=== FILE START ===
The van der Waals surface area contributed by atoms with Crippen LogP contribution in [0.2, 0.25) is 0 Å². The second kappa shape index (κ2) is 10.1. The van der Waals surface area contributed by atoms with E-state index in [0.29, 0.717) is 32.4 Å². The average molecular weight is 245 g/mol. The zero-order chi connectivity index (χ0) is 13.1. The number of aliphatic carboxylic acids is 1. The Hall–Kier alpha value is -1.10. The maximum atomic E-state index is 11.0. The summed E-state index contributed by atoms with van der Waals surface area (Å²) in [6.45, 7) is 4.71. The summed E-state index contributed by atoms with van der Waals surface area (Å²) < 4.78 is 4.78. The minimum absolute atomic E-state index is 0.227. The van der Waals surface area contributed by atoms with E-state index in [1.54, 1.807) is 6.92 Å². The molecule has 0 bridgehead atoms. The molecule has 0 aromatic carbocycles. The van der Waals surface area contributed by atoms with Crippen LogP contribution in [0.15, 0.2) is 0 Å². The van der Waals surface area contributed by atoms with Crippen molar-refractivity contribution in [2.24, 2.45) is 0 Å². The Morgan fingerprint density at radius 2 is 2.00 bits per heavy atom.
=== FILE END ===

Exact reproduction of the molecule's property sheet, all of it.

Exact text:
The van der Waals surface area contributed by atoms with Crippen LogP contribution in [0.2, 0.25) is 0 Å². The second kappa shape index (κ2) is 10.1. The van der Waals surface area contributed by atoms with E-state index in [0.29, 0.717) is 32.4 Å². The average molecular weight is 245 g/mol. The zero-order chi connectivity index (χ0) is 13.1. The number of aliphatic carboxylic acids is 1. The Hall–Kier alpha value is -1.10. The maximum atomic E-state index is 11.0. The summed E-state index contributed by atoms with van der Waals surface area (Å²) in [6.45, 7) is 4.71. The summed E-state index contributed by atoms with van der Waals surface area (Å²) < 4.78 is 4.78. The minimum absolute atomic E-state index is 0.227. The van der Waals surface area contributed by atoms with E-state index in [1.54, 1.807) is 6.92 Å². The molecule has 0 bridgehead atoms. The molecule has 0 aromatic carbocycles. The van der Waals surface area contributed by atoms with Crippen LogP contribution in [0.15, 0.2) is 0 Å². The van der Waals surface area contributed by atoms with Crippen molar-refractivity contribution in [2.24, 2.45) is 0 Å². The Morgan fingerprint density at radius 2 is 2.00 bits per heavy atom.